Every writer has pockets of time when their creativity just isn't flowing. I know I do! Perhaps it's because I'm stuck on a plot point, I just can't think of the words or they feel too dry, or maybe it's because I'm having a rough time physically (achoo!) or emotionally (blub) and don't feel creative. There's even been occasions where I've looked at the blank opening chapter of a new book, frozen before I've written more than "Chapter One" and thought "I'm afraid of this book! What if it isn't really good? What if the plot isn't good enough? What if my readers don't like it? What if I don't like it?" That negative thinking can cause a creative paralysis and many of us experience it.
Well, here's the thing. Whether writing is your job, or your hobby, you have to start writing some time, and you have to finish it, otherwise you'll never have a novel to be proud of. So, here's how I get through those uncreative days and get back on track.
Focus on how you will feel AFTER you have written your word count
This reverses the way I think so I focus on the positive after effects of writing, rather than focusing on how I feel right now. I might not feel creative when I look at that blank screen, I might not even feel like tapping the laptop keys, but I know after I've written x-thousand words or pages, I will feel proud of pushing through whatever was stopping me from writing. I know I will feel a sense of achievement at hitting my word count. I know I will have moved closer to my goal of a complete novel.
Write something else
As it happens I'm not having an uncreative day today, but see those last two articles on How I Write (here and here)? Yep, they were written on uncreative days when the last thing I wanted to do was thrash out a chapter. So, I stopped trying to force it and wrote something different. I wrote content for this website. This served three purposes: one, it made me do something involving writing. Two, it enabled me to create extra content that my readers would find interesting. Three, it gave me a break from chastising myself from not writing and from staring at the screen to actually doing something. As the old saying goes, a change is as good as a rest.
Do your pre-writing work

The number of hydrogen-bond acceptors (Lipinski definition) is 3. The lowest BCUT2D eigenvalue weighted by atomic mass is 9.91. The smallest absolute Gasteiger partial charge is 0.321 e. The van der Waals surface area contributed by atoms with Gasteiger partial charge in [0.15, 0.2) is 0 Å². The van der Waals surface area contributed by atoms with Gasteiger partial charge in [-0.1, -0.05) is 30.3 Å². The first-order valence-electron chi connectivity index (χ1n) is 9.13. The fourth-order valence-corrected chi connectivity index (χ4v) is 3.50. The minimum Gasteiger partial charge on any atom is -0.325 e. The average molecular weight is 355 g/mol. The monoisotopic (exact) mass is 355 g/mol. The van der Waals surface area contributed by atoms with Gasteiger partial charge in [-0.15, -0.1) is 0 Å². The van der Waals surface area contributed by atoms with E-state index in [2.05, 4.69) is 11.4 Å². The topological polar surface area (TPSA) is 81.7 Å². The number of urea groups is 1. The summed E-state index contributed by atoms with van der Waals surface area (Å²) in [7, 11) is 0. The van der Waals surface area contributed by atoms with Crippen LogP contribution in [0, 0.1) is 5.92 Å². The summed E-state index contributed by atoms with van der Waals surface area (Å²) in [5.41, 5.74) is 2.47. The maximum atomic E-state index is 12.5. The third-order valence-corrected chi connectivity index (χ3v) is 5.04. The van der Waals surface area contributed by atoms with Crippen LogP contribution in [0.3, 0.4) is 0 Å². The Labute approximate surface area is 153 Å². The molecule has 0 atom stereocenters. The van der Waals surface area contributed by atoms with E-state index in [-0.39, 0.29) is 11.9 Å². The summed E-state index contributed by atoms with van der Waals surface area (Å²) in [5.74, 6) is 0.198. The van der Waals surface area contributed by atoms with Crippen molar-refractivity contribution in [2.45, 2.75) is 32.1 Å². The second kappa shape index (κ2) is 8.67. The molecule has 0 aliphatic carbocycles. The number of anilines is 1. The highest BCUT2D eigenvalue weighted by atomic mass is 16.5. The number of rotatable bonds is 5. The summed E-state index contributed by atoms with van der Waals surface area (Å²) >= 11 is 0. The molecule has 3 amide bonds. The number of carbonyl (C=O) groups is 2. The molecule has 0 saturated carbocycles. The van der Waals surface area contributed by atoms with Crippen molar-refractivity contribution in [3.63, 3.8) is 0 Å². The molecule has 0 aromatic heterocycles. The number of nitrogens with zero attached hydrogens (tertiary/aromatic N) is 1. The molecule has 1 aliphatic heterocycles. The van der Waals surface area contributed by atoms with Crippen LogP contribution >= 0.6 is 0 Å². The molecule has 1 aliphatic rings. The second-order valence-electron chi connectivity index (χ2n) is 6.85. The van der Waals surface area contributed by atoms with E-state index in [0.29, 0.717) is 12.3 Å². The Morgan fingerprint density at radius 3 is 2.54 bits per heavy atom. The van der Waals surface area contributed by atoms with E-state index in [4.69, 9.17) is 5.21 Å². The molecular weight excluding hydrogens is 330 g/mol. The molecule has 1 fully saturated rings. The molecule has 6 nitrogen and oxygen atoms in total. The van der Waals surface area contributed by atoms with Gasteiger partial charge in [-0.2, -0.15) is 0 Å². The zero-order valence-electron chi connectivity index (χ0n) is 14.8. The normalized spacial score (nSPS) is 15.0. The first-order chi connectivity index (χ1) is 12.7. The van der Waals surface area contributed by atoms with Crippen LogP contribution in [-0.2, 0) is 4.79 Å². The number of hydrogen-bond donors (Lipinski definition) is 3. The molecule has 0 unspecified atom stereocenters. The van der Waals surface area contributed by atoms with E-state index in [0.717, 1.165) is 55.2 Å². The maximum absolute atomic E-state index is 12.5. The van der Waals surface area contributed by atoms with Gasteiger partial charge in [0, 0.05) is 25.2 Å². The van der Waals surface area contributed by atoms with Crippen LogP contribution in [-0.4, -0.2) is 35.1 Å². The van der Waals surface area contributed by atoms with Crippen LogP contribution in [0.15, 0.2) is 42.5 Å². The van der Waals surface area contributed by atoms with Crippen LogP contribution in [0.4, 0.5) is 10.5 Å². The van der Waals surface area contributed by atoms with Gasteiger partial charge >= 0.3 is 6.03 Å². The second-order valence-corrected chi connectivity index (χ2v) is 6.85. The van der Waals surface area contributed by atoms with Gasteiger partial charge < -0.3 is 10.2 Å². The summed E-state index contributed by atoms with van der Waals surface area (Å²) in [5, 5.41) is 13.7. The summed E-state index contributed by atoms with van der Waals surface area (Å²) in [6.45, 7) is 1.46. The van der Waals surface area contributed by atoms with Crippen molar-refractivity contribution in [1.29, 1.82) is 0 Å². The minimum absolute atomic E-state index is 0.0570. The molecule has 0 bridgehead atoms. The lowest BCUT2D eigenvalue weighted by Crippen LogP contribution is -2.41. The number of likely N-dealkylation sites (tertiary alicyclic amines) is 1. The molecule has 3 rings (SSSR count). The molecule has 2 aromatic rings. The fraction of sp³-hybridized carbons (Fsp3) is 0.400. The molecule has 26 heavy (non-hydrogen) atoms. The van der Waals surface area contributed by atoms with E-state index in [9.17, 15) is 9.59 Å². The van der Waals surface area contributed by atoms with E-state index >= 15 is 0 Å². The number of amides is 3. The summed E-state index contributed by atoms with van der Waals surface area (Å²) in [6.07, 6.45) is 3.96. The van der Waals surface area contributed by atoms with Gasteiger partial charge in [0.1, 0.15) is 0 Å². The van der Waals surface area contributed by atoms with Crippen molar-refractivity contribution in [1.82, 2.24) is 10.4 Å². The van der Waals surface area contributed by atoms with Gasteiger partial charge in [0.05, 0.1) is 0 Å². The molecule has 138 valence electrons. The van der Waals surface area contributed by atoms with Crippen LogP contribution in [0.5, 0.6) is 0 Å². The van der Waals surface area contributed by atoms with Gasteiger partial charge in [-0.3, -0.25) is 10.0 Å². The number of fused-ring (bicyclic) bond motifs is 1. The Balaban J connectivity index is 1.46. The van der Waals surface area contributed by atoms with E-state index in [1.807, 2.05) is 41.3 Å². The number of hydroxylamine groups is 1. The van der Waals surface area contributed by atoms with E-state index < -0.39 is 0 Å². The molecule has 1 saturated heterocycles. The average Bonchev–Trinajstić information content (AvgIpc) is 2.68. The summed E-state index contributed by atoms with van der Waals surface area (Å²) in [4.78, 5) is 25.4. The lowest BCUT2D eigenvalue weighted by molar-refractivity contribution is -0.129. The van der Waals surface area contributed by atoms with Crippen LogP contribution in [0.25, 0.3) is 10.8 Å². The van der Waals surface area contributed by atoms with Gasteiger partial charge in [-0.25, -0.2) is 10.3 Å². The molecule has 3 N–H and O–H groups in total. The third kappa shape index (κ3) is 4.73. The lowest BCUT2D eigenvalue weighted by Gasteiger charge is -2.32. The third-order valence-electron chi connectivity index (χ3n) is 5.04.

What's pre-writing? It's the development work for your novel. I have notebook after notebook full of brainstorms for plot points and character development, notes on who my heroines and heroes are, a secret Pinterest folder for locations and other imagery research, continuity notes, things to remember, series information and how/where my current work-in-progress plays into that. These notebooks don't just cover what I'm currently writing but future books I'll write too. Even staring out the window counts as work so long as I'm thinking about my story. When I do get back to writing, this development work gives me a greater insight into the storyline and the descriptive information I'll include which makes my writing easier.
Know what your goal is
I know what I want to achieve this year and next (but you can focus on achievements for today, this week, this month, over five years, whatever works for you) and I know what amount of work I need to do to get there. I know achieving something today will make me feel enormously proud of my writing accomplishments, I know that as a result of gaining my goals I will be able to do things in my personal life (for example, I love horseback riding and it needs to be financed or if I double my word count one day, I can take the next day off to do something fun!), and I know my many readers will be glad to get more books into their hands and on their devices. If I focus on my goals, along with how I'm getting there, that works as a good impetus to get started.
Don't beat yourself up about it
Everyone is allowed an off day, even an off week. Heck, 2015 was a totally off year for me! Be kind to yourself. Don't punish yourself for feeling uncreative and being unproductive. Turn your laptop off, put away your notepad, and do something that distracts you so you're not even thinking about it. Go to a cafe and people watch. Put on the TV and watch a cheesy movie (Hallmark channel anyone?). Take a walk. Go to the movies. Cook a meal from scratch. Yes, it might be procrastination but it's also okay. You don't have to force creativity.
Part of what I've learned as a writer is to build in time to account for unforseen eventualities - like catching a cold, being unproductive, or having to meet some pressing matter - that will appear as you write your novel. If you allot time for what you might want to call "a duvet day" you don't have to feel guilty about using it!
Do you have any tips for those uncreative days? What do you do to power through or give yourself a break? Let me know in the comments!